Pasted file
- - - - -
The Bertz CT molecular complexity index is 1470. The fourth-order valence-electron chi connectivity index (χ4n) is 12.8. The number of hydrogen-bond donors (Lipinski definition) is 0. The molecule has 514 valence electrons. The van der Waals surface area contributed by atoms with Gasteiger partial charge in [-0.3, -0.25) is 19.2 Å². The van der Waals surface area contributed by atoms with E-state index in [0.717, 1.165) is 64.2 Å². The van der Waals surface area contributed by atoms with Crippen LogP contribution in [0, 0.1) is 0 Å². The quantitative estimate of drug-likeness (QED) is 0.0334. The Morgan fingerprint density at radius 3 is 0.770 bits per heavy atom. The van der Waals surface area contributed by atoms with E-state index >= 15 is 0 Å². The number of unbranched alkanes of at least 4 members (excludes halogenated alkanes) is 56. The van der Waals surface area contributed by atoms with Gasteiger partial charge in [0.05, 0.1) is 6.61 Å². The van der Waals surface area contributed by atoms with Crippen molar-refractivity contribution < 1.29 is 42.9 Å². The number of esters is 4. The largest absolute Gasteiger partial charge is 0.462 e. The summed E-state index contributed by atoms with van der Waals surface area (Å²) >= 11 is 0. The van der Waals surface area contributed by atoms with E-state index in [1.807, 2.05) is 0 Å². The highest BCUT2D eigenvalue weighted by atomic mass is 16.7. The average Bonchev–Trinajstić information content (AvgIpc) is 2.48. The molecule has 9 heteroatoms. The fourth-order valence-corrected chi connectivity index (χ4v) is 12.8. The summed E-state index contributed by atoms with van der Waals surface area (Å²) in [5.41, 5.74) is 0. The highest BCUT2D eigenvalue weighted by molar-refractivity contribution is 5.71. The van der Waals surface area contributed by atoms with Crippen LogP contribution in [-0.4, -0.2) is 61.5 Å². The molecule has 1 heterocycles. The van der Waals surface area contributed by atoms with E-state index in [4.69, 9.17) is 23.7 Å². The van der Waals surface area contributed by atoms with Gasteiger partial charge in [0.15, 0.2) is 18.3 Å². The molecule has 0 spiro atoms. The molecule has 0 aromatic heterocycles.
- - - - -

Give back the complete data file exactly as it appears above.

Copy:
The Bertz CT molecular complexity index is 1470. The fourth-order valence-electron chi connectivity index (χ4n) is 12.8. The number of hydrogen-bond donors (Lipinski definition) is 0. The molecule has 514 valence electrons. The van der Waals surface area contributed by atoms with Gasteiger partial charge in [-0.3, -0.25) is 19.2 Å². The van der Waals surface area contributed by atoms with E-state index in [0.717, 1.165) is 64.2 Å². The van der Waals surface area contributed by atoms with Crippen LogP contribution in [0, 0.1) is 0 Å². The quantitative estimate of drug-likeness (QED) is 0.0334. The Morgan fingerprint density at radius 3 is 0.770 bits per heavy atom. The van der Waals surface area contributed by atoms with E-state index >= 15 is 0 Å². The number of unbranched alkanes of at least 4 members (excludes halogenated alkanes) is 56. The van der Waals surface area contributed by atoms with Gasteiger partial charge in [0.05, 0.1) is 6.61 Å². The van der Waals surface area contributed by atoms with Crippen molar-refractivity contribution < 1.29 is 42.9 Å². The number of esters is 4. The largest absolute Gasteiger partial charge is 0.462 e. The summed E-state index contributed by atoms with van der Waals surface area (Å²) >= 11 is 0. The van der Waals surface area contributed by atoms with E-state index in [1.807, 2.05) is 0 Å². The highest BCUT2D eigenvalue weighted by atomic mass is 16.7. The average Bonchev–Trinajstić information content (AvgIpc) is 2.48. The molecule has 9 heteroatoms. The fourth-order valence-corrected chi connectivity index (χ4v) is 12.8. The summed E-state index contributed by atoms with van der Waals surface area (Å²) in [5.41, 5.74) is 0. The highest BCUT2D eigenvalue weighted by molar-refractivity contribution is 5.71. The van der Waals surface area contributed by atoms with Crippen LogP contribution in [-0.4, -0.2) is 61.5 Å². The molecule has 1 heterocycles. The van der Waals surface area contributed by atoms with E-state index in [4.69, 9.17) is 23.7 Å². The van der Waals surface area contributed by atoms with Gasteiger partial charge in [0.15, 0.2) is 18.3 Å². The molecule has 0 spiro atoms. The molecule has 0 aromatic heterocycles.